Age Group: YA
Publisher: Simon and Schuster teen
Publication date: 1/17/2012
It started as a school project…but turned into so much more.
Growing up, Gaby Rodriguez was often told she would end up a teen mom. After all, her mother and her older sisters had gotten pregnant as teenagers; from an outsider’s perspective, it was practically a family tradition. Gaby had ambitions that didn’t include teen motherhood. But she wondered: how would she be treated if she “lived down” to others' expectations? Would everyone ignore the years she put into being a good student and see her as just another pregnant teen statistic with no future? These questions sparked Gaby’s school project: faking her own pregnancy as a high school senior to see how her family, friends, and community would react. What she learned changed her life forever, and made international headlines in the process.
In The Pregnancy Project, Gaby details how she was able to fake her own pregnancy—hiding the truth from even her siblings and boyfriend’s parents—and reveals all that she learned from the experience. But more than that, Gaby’s story is about fighting stereotypes, and how one girl found the strength to come out from the shadow of low expectations to forge a bright future for herself.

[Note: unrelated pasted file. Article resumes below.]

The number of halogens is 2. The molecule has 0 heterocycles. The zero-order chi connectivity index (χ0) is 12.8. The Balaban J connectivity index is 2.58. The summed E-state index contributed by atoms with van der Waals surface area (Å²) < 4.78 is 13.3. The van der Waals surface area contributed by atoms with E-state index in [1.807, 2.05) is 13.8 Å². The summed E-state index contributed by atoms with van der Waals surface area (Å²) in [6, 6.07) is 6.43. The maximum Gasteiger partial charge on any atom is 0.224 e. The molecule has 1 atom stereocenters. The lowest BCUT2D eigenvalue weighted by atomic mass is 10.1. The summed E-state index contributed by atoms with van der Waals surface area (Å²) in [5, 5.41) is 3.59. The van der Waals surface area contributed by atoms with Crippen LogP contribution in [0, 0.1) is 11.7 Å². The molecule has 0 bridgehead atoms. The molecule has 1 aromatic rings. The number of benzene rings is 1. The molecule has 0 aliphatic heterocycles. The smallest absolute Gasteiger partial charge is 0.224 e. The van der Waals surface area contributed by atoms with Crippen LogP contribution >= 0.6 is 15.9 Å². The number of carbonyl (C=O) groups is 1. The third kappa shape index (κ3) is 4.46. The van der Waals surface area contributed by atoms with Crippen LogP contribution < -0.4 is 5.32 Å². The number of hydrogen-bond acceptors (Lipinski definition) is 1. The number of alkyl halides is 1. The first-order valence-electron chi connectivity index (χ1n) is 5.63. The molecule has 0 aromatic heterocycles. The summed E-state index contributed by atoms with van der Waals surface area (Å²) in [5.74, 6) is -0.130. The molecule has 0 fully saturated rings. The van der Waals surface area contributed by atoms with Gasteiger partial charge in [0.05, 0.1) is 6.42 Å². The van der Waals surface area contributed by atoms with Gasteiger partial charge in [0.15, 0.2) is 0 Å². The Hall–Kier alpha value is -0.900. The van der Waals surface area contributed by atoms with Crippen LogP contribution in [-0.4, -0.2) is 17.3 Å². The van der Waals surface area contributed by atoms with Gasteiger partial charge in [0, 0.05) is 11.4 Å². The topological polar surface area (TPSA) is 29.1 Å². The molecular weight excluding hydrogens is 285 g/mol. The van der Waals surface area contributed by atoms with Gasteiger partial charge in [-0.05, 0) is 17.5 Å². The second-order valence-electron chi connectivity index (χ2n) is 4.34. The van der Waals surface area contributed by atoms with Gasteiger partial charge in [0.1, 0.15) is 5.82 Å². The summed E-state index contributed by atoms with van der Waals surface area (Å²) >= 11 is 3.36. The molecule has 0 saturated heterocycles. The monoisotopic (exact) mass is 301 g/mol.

I had never heard of Gabby Rodriguez or what she did her senior year before reading this book. I am usually not a big fan of memoirs, but I saw this on pulse it, a free reading program on Simon and Schuster for teens, and it jumped out at me. Once I started reading I couldn’t stop. The book could be slow at times but it still kept my interest. This book was very inspiring to me. I was astonished by family history, and how fast she had to grow up. When I read about her back ground and how she overcame so many of the challenges she faced I felt empowered. The parts that really stuck with me were the parts about her father, and how her was never really a part of her life. It reminded me of my own careless biological father, and how lucky I am to have the man I call my father. I can relate to how she felt when her father didn’t give her the love and care she wanted. I was inspired by the message of this book. It was a very fulfilling read.